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Top Stories for the Week of April 17, 2019

  • Episode 604
  • April 17, 2019

Here are the stories we're following for the week of Wednesday April 17, 2019


Facebook, Instagram, and WhatsApp experienced outages on Sunday — which brought down their systems worldwide for over two hours. Now, single point of failure is being blamed, and we're looking at decentralized solutions like BitCoin for an answer.

Facebook, Instagram, and WhatsApp experienced outages on Sunday — which brought down their systems worldwide for over two hours. Now, single point of failure is being blamed, and we're looking at decentralized solutions like BitCoin for an answer.

Part of the problem with many of the online services we use today is that they run on centralized servers. Technology giants are stockpiling data on our activity in massive warehouses. Without colossal servers, all of our online services and websites today wouldn’t be able to run.

It’s no surprise, then, that they so often can fall victim to outages. Once a centralized server fails, the entire system fails — until it is properly repaired. In the case of Facebook, an outage also means downtime for both Instagram and WhatsApp users. It’s a serious liability that a single point of failure could potentially shut down three of the most-used social media services.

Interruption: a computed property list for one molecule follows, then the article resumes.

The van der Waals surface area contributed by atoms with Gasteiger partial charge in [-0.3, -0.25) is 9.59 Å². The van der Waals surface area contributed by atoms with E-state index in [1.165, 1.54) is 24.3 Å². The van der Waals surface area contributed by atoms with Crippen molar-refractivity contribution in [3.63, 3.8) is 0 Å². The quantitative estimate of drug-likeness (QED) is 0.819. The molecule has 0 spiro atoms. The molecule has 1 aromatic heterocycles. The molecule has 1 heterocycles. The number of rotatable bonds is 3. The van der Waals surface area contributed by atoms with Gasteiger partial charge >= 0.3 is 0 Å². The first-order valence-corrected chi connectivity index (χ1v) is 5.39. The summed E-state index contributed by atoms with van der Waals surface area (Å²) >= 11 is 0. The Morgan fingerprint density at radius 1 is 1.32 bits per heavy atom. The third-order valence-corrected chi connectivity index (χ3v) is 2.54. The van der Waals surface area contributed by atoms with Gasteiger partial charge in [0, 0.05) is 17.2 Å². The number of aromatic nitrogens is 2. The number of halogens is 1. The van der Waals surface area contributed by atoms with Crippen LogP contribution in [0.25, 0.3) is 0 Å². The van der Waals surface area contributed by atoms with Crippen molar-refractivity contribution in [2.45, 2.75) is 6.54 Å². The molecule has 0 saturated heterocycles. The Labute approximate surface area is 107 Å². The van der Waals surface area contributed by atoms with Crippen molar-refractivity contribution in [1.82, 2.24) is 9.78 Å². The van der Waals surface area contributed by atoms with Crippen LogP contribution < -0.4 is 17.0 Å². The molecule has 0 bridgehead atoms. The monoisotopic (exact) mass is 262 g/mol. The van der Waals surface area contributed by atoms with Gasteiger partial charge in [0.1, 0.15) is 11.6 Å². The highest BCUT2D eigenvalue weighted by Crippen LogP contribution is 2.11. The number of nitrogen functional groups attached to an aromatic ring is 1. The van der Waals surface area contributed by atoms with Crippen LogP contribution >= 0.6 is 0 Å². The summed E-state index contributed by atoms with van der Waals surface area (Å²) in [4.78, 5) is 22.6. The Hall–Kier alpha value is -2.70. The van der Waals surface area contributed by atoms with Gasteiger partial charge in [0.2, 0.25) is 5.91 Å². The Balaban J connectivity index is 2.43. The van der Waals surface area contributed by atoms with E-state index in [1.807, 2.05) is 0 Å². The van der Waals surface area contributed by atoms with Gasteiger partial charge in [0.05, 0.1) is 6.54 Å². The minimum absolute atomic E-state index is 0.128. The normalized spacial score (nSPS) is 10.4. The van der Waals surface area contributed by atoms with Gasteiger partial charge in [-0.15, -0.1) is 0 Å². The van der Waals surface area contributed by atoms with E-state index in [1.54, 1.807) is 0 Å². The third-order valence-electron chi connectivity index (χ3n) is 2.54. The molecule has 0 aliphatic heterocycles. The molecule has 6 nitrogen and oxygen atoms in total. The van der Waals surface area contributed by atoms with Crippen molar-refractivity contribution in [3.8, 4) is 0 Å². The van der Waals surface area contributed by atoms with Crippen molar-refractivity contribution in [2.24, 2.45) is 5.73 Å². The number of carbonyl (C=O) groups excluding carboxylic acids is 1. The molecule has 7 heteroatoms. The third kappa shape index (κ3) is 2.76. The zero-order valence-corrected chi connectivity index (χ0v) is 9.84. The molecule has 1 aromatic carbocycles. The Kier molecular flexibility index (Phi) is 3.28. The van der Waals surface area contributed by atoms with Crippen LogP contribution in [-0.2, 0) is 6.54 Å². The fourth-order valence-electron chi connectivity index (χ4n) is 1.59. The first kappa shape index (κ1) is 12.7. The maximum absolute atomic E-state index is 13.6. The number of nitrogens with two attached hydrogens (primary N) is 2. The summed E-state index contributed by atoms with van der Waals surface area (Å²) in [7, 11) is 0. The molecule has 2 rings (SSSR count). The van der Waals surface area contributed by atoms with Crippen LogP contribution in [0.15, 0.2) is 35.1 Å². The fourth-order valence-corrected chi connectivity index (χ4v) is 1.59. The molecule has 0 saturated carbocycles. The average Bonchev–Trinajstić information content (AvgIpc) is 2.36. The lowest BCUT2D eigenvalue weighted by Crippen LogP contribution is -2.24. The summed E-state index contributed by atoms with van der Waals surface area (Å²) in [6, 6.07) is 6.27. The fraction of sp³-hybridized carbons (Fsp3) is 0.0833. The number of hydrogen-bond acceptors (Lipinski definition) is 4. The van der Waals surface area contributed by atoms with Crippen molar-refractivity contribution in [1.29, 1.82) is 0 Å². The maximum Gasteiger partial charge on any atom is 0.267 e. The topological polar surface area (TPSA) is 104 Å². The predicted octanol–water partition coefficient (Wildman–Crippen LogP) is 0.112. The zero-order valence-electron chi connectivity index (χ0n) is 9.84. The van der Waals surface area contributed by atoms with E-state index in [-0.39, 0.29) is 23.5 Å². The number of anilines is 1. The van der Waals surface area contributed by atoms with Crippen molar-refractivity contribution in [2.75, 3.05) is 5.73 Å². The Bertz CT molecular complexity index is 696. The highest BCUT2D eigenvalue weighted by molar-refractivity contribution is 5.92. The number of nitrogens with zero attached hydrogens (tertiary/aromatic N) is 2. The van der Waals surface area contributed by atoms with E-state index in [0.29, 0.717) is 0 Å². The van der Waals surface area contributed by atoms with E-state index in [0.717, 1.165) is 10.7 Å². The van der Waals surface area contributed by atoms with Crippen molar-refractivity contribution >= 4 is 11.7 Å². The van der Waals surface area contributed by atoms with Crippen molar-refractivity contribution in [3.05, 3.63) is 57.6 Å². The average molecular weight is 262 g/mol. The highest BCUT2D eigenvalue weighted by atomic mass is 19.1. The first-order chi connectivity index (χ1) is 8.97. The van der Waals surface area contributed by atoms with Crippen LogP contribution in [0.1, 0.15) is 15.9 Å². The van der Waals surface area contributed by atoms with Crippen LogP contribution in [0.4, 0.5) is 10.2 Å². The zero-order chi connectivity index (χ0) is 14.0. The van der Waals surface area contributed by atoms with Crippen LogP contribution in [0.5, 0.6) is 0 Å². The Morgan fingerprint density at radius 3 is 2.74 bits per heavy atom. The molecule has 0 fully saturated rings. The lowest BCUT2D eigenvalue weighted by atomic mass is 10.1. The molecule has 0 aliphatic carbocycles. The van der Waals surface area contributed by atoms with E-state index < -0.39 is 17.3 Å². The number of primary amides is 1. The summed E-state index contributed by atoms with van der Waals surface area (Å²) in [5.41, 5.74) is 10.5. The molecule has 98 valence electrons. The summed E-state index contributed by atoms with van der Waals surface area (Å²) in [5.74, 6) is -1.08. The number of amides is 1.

Decentralization has the adverse effect of always being available. As Twitter user @RampCapitalLLC humorously tweeted, “Bitcoin never suffered a worldwide outage!”

It’s a valid point. Bitcoin has been continuously running since it was first released — over 10 years ago. It’s gone through complete price collapse (twice), hard forks, hash wars, media cycles, and all kinds of inner disputes.

Such controversy would likely kill any kind of centralized project from the get-go. Yet, Bitcoin has not stopped mining blocks and has continued to run nonstop ever since the very first block. That’s an achievement no centralized server can even hold a candle to.

Of course, blockchain-based networks like Bitcoin can’t handle the complexity Facebook currently serves. However, it’s a real example that decentralized systems are self-regulating and self-functioning. That’s because there’s simply no single point of failure. The fact that Bitcoin can stay resilient for over a decade without experiencing a single outage is a testament that decentralization works.

Source: beincrypto.com

Sent to us by: Robbie Ferguson


Microsoft has admitted that its Outlook.com security breach was worse than the company initially revealed.

Microsoft has admitted that its Outlook.com security breach was worse than the company initially revealed.

The software maker started notifying some Outlook.com users late on Friday night that a hacker was able to access accounts for months earlier this year. Microsoft’s notification revealed that hackers could have viewed account email addresses, folder names, and subject lines of emails, but in a separate notification to other affected users the company also admitted email contents could have been viewed.

Microsoft discovered that a support agent’s credentials were compromised for its web mail service, allowing unauthorized access to some accounts between January 1st and March 28th, 2019.

Motherboard claims the accounts have been used by the hackers to reset iCloud accounts linked to stolen iPhones.

So far, Microsoft is refusing to reveal how many accounts were affected.

Source: www.theverge.com

Sent to us by: Robbie Ferguson